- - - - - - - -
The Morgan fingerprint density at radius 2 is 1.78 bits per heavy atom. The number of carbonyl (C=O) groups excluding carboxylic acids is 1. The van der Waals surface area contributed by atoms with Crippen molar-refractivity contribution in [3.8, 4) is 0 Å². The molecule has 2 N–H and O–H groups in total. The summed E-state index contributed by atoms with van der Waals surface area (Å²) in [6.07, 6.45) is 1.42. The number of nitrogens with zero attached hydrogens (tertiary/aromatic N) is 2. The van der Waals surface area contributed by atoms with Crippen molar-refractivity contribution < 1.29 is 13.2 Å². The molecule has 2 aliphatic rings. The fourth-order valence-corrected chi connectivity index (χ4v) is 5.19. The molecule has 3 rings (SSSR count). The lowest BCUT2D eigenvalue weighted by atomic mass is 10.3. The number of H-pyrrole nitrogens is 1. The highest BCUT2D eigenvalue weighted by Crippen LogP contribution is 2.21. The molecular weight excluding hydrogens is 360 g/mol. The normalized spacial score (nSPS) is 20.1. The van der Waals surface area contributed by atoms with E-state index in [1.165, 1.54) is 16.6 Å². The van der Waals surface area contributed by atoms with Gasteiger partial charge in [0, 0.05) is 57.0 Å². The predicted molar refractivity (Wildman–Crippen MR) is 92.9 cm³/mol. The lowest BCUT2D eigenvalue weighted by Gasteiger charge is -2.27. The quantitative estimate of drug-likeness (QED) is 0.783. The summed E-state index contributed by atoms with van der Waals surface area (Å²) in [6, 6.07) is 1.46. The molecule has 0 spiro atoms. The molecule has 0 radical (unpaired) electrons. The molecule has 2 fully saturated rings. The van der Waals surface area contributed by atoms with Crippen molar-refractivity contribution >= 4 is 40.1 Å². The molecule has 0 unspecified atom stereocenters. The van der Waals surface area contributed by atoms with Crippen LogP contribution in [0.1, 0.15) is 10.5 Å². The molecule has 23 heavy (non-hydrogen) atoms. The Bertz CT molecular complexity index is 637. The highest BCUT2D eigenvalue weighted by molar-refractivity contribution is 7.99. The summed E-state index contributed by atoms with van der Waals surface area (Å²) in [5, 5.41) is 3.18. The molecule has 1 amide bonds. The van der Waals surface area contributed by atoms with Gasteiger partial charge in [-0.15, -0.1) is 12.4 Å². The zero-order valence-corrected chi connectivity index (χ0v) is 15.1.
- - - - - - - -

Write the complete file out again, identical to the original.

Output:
The Morgan fingerprint density at radius 2 is 1.78 bits per heavy atom. The number of carbonyl (C=O) groups excluding carboxylic acids is 1. The van der Waals surface area contributed by atoms with Crippen molar-refractivity contribution in [3.8, 4) is 0 Å². The molecule has 2 N–H and O–H groups in total. The summed E-state index contributed by atoms with van der Waals surface area (Å²) in [6.07, 6.45) is 1.42. The number of nitrogens with zero attached hydrogens (tertiary/aromatic N) is 2. The van der Waals surface area contributed by atoms with Crippen molar-refractivity contribution < 1.29 is 13.2 Å². The molecule has 2 aliphatic rings. The fourth-order valence-corrected chi connectivity index (χ4v) is 5.19. The molecule has 3 rings (SSSR count). The lowest BCUT2D eigenvalue weighted by atomic mass is 10.3. The number of H-pyrrole nitrogens is 1. The highest BCUT2D eigenvalue weighted by Crippen LogP contribution is 2.21. The molecular weight excluding hydrogens is 360 g/mol. The normalized spacial score (nSPS) is 20.1. The van der Waals surface area contributed by atoms with E-state index in [1.165, 1.54) is 16.6 Å². The van der Waals surface area contributed by atoms with Gasteiger partial charge in [0, 0.05) is 57.0 Å². The predicted molar refractivity (Wildman–Crippen MR) is 92.9 cm³/mol. The lowest BCUT2D eigenvalue weighted by Gasteiger charge is -2.27. The quantitative estimate of drug-likeness (QED) is 0.783. The summed E-state index contributed by atoms with van der Waals surface area (Å²) in [6, 6.07) is 1.46. The molecule has 0 spiro atoms. The molecule has 0 radical (unpaired) electrons. The molecule has 2 fully saturated rings. The van der Waals surface area contributed by atoms with Crippen molar-refractivity contribution >= 4 is 40.1 Å². The molecule has 0 unspecified atom stereocenters. The van der Waals surface area contributed by atoms with Crippen LogP contribution in [0.1, 0.15) is 10.5 Å². The molecule has 23 heavy (non-hydrogen) atoms. The Bertz CT molecular complexity index is 637. The highest BCUT2D eigenvalue weighted by molar-refractivity contribution is 7.99. The summed E-state index contributed by atoms with van der Waals surface area (Å²) in [5, 5.41) is 3.18. The molecule has 1 amide bonds. The van der Waals surface area contributed by atoms with Gasteiger partial charge in [-0.15, -0.1) is 12.4 Å². The zero-order valence-corrected chi connectivity index (χ0v) is 15.1.